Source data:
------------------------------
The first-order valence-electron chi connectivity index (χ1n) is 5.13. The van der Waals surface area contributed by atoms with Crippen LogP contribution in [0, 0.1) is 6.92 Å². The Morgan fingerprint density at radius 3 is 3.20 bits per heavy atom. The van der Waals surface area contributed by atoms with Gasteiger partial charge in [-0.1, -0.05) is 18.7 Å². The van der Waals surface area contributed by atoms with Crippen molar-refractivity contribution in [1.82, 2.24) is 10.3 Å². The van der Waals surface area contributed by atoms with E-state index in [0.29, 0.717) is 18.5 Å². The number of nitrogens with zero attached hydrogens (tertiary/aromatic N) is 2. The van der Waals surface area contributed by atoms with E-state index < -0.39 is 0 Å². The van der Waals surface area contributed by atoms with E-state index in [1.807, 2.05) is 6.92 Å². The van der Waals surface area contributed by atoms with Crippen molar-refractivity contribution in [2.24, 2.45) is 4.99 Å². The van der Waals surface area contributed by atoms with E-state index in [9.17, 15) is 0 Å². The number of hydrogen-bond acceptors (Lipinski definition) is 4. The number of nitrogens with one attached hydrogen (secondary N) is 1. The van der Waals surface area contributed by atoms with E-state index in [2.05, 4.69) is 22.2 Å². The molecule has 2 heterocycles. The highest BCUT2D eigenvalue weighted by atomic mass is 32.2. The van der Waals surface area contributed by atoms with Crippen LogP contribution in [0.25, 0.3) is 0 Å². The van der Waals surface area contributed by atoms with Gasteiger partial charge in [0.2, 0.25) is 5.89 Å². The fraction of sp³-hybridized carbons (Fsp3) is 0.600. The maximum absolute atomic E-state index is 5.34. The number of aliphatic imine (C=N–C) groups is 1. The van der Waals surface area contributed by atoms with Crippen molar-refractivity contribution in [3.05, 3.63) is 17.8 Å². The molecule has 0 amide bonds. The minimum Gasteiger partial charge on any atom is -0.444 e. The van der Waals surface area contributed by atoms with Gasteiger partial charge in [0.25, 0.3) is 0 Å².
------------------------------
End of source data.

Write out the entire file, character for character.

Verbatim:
The first-order valence-electron chi connectivity index (χ1n) is 5.13. The van der Waals surface area contributed by atoms with Crippen LogP contribution in [0, 0.1) is 6.92 Å². The Morgan fingerprint density at radius 3 is 3.20 bits per heavy atom. The van der Waals surface area contributed by atoms with Gasteiger partial charge in [-0.1, -0.05) is 18.7 Å². The van der Waals surface area contributed by atoms with Crippen molar-refractivity contribution in [1.82, 2.24) is 10.3 Å². The van der Waals surface area contributed by atoms with E-state index in [0.29, 0.717) is 18.5 Å². The number of nitrogens with zero attached hydrogens (tertiary/aromatic N) is 2. The van der Waals surface area contributed by atoms with E-state index < -0.39 is 0 Å². The van der Waals surface area contributed by atoms with E-state index in [1.807, 2.05) is 6.92 Å². The van der Waals surface area contributed by atoms with Crippen molar-refractivity contribution in [2.24, 2.45) is 4.99 Å². The van der Waals surface area contributed by atoms with E-state index in [9.17, 15) is 0 Å². The number of hydrogen-bond acceptors (Lipinski definition) is 4. The number of nitrogens with one attached hydrogen (secondary N) is 1. The van der Waals surface area contributed by atoms with E-state index in [2.05, 4.69) is 22.2 Å². The molecule has 2 heterocycles. The highest BCUT2D eigenvalue weighted by atomic mass is 32.2. The van der Waals surface area contributed by atoms with Crippen LogP contribution in [0.25, 0.3) is 0 Å². The van der Waals surface area contributed by atoms with Gasteiger partial charge in [0.2, 0.25) is 5.89 Å². The fraction of sp³-hybridized carbons (Fsp3) is 0.600. The maximum absolute atomic E-state index is 5.34. The number of aliphatic imine (C=N–C) groups is 1. The van der Waals surface area contributed by atoms with Crippen molar-refractivity contribution in [3.05, 3.63) is 17.8 Å². The molecule has 0 amide bonds. The minimum Gasteiger partial charge on any atom is -0.444 e. The van der Waals surface area contributed by atoms with Gasteiger partial charge in [0.25, 0.3) is 0 Å².